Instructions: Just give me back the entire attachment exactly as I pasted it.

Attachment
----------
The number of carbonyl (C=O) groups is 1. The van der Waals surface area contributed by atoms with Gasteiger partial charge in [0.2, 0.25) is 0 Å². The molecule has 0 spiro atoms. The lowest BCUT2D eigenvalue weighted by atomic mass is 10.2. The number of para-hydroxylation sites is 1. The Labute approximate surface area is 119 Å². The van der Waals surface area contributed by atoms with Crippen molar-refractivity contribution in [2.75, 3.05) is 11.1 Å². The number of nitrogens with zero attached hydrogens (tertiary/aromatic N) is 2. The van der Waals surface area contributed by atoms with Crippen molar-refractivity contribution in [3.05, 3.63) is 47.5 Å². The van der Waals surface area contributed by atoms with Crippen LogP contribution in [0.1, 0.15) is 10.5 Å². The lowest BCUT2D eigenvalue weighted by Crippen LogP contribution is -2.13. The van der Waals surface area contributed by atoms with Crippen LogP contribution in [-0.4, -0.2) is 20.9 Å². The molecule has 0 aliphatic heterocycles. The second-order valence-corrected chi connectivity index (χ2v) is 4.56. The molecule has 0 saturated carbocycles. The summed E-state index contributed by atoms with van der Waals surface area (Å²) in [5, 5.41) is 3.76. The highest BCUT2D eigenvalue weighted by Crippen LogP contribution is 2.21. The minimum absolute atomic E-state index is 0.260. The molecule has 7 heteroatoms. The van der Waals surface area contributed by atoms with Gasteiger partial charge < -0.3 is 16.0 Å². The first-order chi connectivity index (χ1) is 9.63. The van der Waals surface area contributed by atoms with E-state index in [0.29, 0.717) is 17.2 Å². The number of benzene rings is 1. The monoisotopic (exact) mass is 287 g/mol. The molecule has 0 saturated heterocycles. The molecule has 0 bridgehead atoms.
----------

The number of carbonyl (C=O) groups is 1. The van der Waals surface area contributed by atoms with Gasteiger partial charge in [0.2, 0.25) is 0 Å². The molecule has 0 spiro atoms. The lowest BCUT2D eigenvalue weighted by atomic mass is 10.2. The number of para-hydroxylation sites is 1. The Labute approximate surface area is 119 Å². The van der Waals surface area contributed by atoms with Crippen molar-refractivity contribution in [2.75, 3.05) is 11.1 Å². The number of nitrogens with zero attached hydrogens (tertiary/aromatic N) is 2. The van der Waals surface area contributed by atoms with Crippen molar-refractivity contribution in [3.05, 3.63) is 47.5 Å². The van der Waals surface area contributed by atoms with Crippen LogP contribution in [0.1, 0.15) is 10.5 Å². The lowest BCUT2D eigenvalue weighted by Crippen LogP contribution is -2.13. The van der Waals surface area contributed by atoms with Crippen LogP contribution in [-0.4, -0.2) is 20.9 Å². The molecule has 0 aliphatic heterocycles. The second-order valence-corrected chi connectivity index (χ2v) is 4.56. The molecule has 0 saturated carbocycles. The summed E-state index contributed by atoms with van der Waals surface area (Å²) in [5, 5.41) is 3.76. The highest BCUT2D eigenvalue weighted by Crippen LogP contribution is 2.21. The minimum absolute atomic E-state index is 0.260. The molecule has 7 heteroatoms. The van der Waals surface area contributed by atoms with Gasteiger partial charge < -0.3 is 16.0 Å². The first-order chi connectivity index (χ1) is 9.63. The van der Waals surface area contributed by atoms with E-state index in [0.29, 0.717) is 17.2 Å². The number of benzene rings is 1. The monoisotopic (exact) mass is 287 g/mol. The molecule has 0 saturated heterocycles. The molecule has 0 bridgehead atoms.